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Volume 18 Supplement 1

19th Annual SCMR Scientific Sessions

  • Oral presentation
  • Open Access

The impact of ventricular morphology on wall stress and ventricular strain in Fontan patients

  • 1,
  • 1,
  • 1,
  • 1,
  • 1 and
  • 1
Journal of Cardiovascular Magnetic Resonance201618 (Suppl 1) :O30

https://doi.org/10.1186/1532-429X-18-S1-O30

  • Published:

Keywords

  • Right Ventricular
  • Cardiac Magnetic Resonance
  • Fontan Patient
  • Global Circumferential Strain
  • Ventricular Morphology

Background

Adverse outcomes are increasingly common in patients after the Fontan operation as they approach adulthood. Right ventricular (RV) morphology, ventricular dilation, and diminished ventricular strain have all been independently associated with death or heart transplant. The aim of this study was to assess the impact of ventricular morphology on ventricular stress/strain relationship in patients late after the Fontan operation using cardiac magnetic resonance (CMR).

Methods

Clinical CMR studies in patients with Fontan circulation between January 1, 2005 and June 30, 2013 were retrospectively analyzed. Ventricular mass and volumes were calculated using commercially available software (QMass, Medis Medical Imaging Systems, Leiden, the Netherlands). Global circumferential strain (GCS) was measured for the single or dominant ventricle at the mid ventricular level using commercial software (2D CPA MR, TomTec imaging systems, Unterschleissheim, Germany). End systolic wall stress (WS) was calculated for the ventricle using a thick-walled sphere model. Arm cuff mean arterial blood pressure was used as a surrogate for left ventricular end-systolic pressure.

Results

The study population consisted of 126 patients (64% male) with median age of 16.9 years (IQR 12.3-23.3) and a median age at Fontan surgery of 3.2 years (IQR 2.3-5). The dominant ventricular morphology was left (LV) in 52% and RV in 48%. Compared with LV dominant Fontan patients, RV-dominant patients were younger (16 ± 8 vs 21 ± 10 years; p = 0.002), had a higher heart rate (87 ± 20 vs. 77 ± 17 beats per minute; p = 0.006), and lower mean arm blood pressure (76 ± 12 vs. 81 ± 10 mmHg; p = 0.014). RV-dominant patients also had higher WS (24 ± 10 vs. 16 ± 6 KPa; p < 0.001) and lower GCS (-17 ± 5 vs. -20 ± 5%; p < 0.001). Multivariable linear regression analysis controlling for age, heart rate, and body surface area demonstrated that each unit reduction in GCS was associated with an increase in WS of 0.8 KPa (95% CI 0.53-1.1; p < 0.001), and RV morphology was associated with higher WS independent of GCS (p = 0.003). Relationships between WS and strain in the left and right ventricles are shown in Figure 1. There was a tendency for the WS-GCS relationship to be steeper for RVs (p = 0.08) consistent with increased load-dependence for RVs. Ventricular mass to end-systolic volume ratio was significantly lower for the RV (0.84 ± 0.5 gm/ml; p < 0.001) as compared with the LV (1.3 ± 0.5 gm/ml; p < 0.001), consistent with inadequate RV hypertrophy.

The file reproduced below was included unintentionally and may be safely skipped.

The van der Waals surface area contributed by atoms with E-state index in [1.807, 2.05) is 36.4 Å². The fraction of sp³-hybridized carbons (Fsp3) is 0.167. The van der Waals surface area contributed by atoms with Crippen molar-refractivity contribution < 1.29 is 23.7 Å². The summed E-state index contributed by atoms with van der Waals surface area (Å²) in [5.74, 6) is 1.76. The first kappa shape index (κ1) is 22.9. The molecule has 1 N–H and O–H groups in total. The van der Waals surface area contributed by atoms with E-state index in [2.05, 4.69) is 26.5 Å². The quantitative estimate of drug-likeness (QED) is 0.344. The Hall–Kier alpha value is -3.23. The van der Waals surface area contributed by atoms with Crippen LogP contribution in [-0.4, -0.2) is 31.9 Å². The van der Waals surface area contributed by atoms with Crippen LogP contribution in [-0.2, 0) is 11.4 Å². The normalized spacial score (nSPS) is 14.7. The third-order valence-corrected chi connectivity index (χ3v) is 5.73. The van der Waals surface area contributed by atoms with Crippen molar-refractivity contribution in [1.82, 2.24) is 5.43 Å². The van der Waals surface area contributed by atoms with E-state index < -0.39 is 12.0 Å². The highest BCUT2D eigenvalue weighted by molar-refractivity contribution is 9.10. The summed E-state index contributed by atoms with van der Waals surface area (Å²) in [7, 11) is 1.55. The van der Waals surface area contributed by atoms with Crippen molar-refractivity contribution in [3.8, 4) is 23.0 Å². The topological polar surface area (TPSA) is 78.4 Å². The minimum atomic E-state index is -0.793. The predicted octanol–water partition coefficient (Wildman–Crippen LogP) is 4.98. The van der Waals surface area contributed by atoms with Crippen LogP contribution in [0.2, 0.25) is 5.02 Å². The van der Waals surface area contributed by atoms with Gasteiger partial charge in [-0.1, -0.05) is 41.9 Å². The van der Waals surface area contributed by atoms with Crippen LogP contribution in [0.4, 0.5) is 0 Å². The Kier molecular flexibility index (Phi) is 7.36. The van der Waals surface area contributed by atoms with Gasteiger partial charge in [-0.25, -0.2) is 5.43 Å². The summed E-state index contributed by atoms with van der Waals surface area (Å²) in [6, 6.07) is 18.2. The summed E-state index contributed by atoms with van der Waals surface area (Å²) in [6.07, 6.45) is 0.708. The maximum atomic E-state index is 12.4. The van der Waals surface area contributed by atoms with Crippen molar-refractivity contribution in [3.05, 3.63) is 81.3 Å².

Figure 1
Figure 1

Relationship between ventricular wall stress and circumferential strain in dominant left and right ventricles in the Fontan circulation.

Conclusions

Compared to Fontan patients with a functional single LV, those with a dominant RV have an adverse stress-strain relationship. Inadequate ventricular hypertrophy is the primary driver for higher WS in single RVs. This may, in part, explain the previously reported unfavorable outcomes in Fontan patients with RV morphology as compared to LV morphology.

Authors’ Affiliations

(1)
Cardiology, Boston Children's Hospital, Boston, MA, USA

Copyright

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